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Don't confuse winter SADness with depression
Senior Moments
Rich DeLong is executive director of Station Exchange Senior Care. - photo by File photo

I absolutely love this time of year; not so much for the weather though as for the time I spend with family and friends during the holidays.

I also like the start of a new year because it makes me feel as though I have a fresh opportunity for beginnings.

This time of year, however, can be a roller coaster of emotions for seniors who either live alone or live with painful memories of loved ones now gone. And, although the winter weather in the South is not as severe as up North, colder days with less hours of sunlight can all add up to an unhappy New Year.

It is important, though, to be able to distinguish between bouts of winter depression, or what is commonly called, seasonal affective disorder, and clinical depression; as the treatment for either may differ from the other. Here are some things to consider.

Research into SAD is ongoing, but researchers have found that exposure to light can help individuals who suffer from this disorder. Places that receive little light such as Alaska have been shown to have higher rates of SAD.

If you are experiencing symptoms, plan a trip somewhere sunny to help get out of the rut. Alternatively, you can buy a lamp that emits full-spectrum light that mimics the sun’s rays, which have been shown to alleviate symptoms of SAD. However, nothing beats a cruise to the Bahamas this time of year.

Depression will continue if users do not seek treatment, but SAD is a problem that people experience on a temporary basis. While symptoms can be severe and disrupt an individual’s life, SAD typically affects a person during a particular time of year and passes when the next season begins.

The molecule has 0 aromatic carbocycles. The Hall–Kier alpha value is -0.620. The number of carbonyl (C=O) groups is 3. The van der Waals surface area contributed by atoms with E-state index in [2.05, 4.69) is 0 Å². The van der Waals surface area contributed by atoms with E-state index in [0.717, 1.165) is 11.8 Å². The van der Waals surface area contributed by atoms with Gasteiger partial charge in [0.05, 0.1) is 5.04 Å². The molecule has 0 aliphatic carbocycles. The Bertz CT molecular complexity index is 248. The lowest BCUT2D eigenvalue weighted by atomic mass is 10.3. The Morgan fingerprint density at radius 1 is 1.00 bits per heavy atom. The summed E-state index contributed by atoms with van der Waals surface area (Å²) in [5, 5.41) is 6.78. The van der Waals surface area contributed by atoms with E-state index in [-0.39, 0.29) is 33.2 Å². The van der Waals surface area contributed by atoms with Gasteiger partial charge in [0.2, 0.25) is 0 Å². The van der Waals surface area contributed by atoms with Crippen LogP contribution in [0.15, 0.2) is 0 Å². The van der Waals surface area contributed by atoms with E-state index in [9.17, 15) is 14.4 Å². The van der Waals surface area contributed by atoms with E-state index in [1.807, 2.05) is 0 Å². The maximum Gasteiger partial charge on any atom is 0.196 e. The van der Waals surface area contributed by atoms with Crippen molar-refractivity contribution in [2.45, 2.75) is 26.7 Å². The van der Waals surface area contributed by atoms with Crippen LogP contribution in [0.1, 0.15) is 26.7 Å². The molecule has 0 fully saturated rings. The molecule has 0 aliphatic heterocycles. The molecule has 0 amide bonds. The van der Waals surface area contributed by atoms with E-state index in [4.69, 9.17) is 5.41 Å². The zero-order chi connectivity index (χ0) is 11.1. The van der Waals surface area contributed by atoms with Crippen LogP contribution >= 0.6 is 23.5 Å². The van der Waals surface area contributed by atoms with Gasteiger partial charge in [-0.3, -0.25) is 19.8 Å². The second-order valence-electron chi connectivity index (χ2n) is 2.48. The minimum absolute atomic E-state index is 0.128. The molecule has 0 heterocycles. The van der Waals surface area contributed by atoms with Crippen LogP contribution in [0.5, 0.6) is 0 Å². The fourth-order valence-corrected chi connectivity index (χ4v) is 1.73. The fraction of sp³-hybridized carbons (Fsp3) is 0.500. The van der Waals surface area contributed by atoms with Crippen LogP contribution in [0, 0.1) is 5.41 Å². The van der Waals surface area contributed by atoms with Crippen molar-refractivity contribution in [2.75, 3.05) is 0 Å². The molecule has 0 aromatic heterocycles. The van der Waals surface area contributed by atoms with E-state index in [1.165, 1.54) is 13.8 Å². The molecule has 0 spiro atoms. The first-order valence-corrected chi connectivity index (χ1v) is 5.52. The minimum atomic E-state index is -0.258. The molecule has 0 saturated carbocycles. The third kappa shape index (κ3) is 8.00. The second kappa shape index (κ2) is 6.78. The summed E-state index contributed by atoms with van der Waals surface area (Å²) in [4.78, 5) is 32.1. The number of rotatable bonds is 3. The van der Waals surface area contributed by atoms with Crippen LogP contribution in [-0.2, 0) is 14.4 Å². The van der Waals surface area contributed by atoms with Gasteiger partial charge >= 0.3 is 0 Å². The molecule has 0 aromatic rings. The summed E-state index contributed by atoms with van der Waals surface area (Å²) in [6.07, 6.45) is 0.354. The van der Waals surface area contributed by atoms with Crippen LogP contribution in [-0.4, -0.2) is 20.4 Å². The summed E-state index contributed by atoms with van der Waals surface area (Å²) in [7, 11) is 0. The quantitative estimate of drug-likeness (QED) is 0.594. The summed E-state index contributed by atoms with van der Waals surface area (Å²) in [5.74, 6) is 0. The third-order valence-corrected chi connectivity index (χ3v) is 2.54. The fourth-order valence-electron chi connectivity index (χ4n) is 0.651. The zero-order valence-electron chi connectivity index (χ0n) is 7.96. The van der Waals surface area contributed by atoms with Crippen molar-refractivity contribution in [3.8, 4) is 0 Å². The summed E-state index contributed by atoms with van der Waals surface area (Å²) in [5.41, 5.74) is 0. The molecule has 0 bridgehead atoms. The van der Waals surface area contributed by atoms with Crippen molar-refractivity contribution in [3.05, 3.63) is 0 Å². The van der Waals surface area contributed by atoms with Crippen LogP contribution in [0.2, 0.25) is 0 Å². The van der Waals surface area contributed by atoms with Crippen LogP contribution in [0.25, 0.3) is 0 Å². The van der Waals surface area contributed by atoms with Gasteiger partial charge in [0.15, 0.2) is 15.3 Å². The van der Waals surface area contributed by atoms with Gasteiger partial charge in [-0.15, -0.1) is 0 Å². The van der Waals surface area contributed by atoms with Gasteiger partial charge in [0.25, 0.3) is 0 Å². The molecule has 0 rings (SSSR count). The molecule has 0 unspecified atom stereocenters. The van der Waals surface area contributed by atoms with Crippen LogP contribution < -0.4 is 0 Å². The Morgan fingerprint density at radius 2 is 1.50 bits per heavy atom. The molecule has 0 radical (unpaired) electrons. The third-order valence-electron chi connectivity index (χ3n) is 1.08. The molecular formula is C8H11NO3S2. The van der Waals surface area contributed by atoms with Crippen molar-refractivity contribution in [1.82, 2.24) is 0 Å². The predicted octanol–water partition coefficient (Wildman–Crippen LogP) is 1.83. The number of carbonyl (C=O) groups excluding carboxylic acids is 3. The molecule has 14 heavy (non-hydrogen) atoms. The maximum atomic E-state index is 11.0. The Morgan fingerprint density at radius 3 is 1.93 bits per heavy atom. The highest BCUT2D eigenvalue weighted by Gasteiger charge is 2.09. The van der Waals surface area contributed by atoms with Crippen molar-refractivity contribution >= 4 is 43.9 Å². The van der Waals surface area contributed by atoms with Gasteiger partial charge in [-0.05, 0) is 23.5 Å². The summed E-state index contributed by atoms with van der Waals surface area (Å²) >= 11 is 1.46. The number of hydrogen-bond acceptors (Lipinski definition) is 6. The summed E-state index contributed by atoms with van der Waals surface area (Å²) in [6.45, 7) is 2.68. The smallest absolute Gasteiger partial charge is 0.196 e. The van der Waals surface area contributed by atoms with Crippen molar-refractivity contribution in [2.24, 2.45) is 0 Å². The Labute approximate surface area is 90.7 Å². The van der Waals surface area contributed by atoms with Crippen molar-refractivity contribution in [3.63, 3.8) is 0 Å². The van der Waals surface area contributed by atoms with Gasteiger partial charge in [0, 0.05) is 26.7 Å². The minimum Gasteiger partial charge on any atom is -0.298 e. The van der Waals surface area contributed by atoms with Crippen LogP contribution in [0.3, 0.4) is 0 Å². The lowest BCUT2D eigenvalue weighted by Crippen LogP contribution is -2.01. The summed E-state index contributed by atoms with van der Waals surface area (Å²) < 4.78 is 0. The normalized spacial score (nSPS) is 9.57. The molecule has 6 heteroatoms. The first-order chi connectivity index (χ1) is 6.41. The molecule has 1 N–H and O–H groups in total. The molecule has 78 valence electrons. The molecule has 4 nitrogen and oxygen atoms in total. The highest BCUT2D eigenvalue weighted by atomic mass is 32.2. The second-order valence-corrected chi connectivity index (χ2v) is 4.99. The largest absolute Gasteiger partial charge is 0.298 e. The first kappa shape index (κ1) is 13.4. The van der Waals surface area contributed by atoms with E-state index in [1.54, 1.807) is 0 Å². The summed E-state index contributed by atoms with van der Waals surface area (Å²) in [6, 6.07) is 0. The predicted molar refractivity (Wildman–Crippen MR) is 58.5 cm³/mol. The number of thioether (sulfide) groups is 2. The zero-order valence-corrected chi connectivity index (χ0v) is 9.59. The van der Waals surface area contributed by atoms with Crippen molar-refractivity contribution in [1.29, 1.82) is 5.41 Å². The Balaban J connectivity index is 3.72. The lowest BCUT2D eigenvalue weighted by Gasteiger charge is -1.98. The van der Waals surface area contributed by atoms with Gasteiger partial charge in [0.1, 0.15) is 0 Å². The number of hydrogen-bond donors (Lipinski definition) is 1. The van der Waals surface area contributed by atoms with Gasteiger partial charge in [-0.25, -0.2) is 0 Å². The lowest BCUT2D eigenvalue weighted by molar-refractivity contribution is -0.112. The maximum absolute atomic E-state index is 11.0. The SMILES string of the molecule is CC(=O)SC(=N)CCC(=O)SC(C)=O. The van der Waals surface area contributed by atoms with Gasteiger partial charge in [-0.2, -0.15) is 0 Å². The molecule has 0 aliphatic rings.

With SAD you may feel tired but not depressed. Some people experience symptoms that closely mimic clinical depression, but others may feel tired and have lower energy levels than usual without experiencing other symptoms of depression. The lack of energy caused by SAD may affect an individual’s ability to carry out everyday activities.

One of the most prominent symptoms of seasonal affective disorder is irritability or oversensitivity. You may not associate your changes in mood with SAD, but if it is winter and you find yourself more irritable than normal and are having trouble getting along with people, it may be because of this disorder. Depression and SAD both cause mood changes, but seasonal affective disorder may cause one to lash out at others.

Remember that depression is persistent. SAD may affect users for days at a time, but the symptoms of depression will continue for months and years on end unless an individual seeks treatment.

You may not need to seek therapy for SAD, but if depression-like symptoms continue for more than a few weeks, it may be time to consider seeing a doctor. Talking with a doctor about depression can help you manage your symptoms; plus your physician may want to prescribe a medication which may also help.

If you suffer from seasonal affective disorder or depression and want help, talk to your physician. Your doctor may want to refer you to a specialist. The first step to getting better is realizing you may need some help.

Here’s to your emotional wellness and many more happy new years, my friends!

Contact him at 912-531-7867 or email him at:

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